MDMA, commonly known as ecstasy, is one of the most popular recreational drugs in the world. Although United Nations agreements and national laws make it illegal in most countries, millions of people use the drug in clubs, bars, and raves every year. Understanding the history, uses, and potential dangers of ecstasy is critical for communities to prevent the spread of drug addiction.
Ecstasy was first produced in Germany during the early twentieth century. It was actually an intermediary product in the development of another drug, and its properties were largely ignored until the 1950s. It was then that German scientists and United States military personnel began to conduct experiments on the drug, comparing its effects to those of mescaline and other psychotropics. Civilians in the United states began using ecstasy for recreational purposes in the 1960s.
Throughout the 1970s and 80s, MDMA grew in popularity as it spread through the club and rave scene in America. People reported feelings of relaxation and decreased social anxiety when using the drug, and it earned its common name from the feelings of connectedness and euphoria it brought to people who used it in group settings. Although it was not included for scheduling in the 1970 Controlled Substances Act, Congress outlawed ecstasy’s recreational use in 1985. It is now a schedule I drug and carries similar legal penalties to heroin, cocaine, and marijuana.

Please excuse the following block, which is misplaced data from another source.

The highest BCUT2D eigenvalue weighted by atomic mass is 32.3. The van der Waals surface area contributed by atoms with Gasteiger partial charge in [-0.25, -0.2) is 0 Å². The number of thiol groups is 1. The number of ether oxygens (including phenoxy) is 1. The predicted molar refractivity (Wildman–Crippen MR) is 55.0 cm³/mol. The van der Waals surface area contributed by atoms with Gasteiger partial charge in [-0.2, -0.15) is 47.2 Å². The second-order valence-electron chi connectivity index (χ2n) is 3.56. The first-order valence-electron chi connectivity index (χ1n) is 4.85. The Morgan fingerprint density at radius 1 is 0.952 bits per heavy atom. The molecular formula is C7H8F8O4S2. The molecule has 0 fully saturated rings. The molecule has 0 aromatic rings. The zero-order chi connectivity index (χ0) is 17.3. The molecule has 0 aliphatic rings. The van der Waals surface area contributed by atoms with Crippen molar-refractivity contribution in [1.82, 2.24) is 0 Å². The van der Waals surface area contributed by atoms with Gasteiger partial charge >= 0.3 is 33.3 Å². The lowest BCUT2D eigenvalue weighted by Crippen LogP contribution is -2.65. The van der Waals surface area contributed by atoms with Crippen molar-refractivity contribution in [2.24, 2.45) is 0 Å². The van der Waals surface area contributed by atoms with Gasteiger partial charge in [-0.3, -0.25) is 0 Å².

Some studies indicate MDMA may be useful in psychiatric settings. It typically triggers an increase in levels of oxytocin, a hormone responsible for feelings of trust. Patients suffering from anxiety or paranoia may thus be more willing to share their thoughts and feelings with psychiatrists while using ecstasy. Overall, the current research is inconclusive on ecstasy’s clinical benefits.
However, there is a great deal of anecdotal evidence regarding the recreational use of ecstasy. Most people who admit to trying MDMA report effects including increased energy, hyperactivity, heightened pain tolerance, and general euphoria. They also claim that ecstasy makes them more willing to divulge personal information and connect with the people around them.
Regardless of such benefits, ecstasy is extremely dangerous. The hyperactivity and alertness it brings users are often followed by dangerously elevated body temperatures, dehydration, and exhaustion. Increased mental acuity and alertness also give way to anxiety, depression, and a lack of focus once the drug’s effects wear off. In fact, habitual ecstasy users often display the same level of paranoia and social isolation as people addicted to cocaine and heroin.
Though ecstasy users rarely form physical dependencies, they do become psychologically addicted to its effects. They often display addictive behavior patterns as they obsess over their next highs, go to great lengths to acquire more, and ignore the consequences of their habits.
Ecstasy is also particularly dangerous because of the high likelihood of overdose. Since MDMA causes rapid heartbeats and dangerous elevations in body temperature, users frequently toe the line between their ideal highs and serious injuries. Hundreds of teens and young adults die of overdose each year at raves and parties.
If you are struggling with addiction to ecstasy or other drugs, follow the links below for a confidential, toll-free consultation. Our dedicated addiction specialists will help you choose the treatment plan that’s right for you. Don’t wait any longer – now is the time to begin your recovery.
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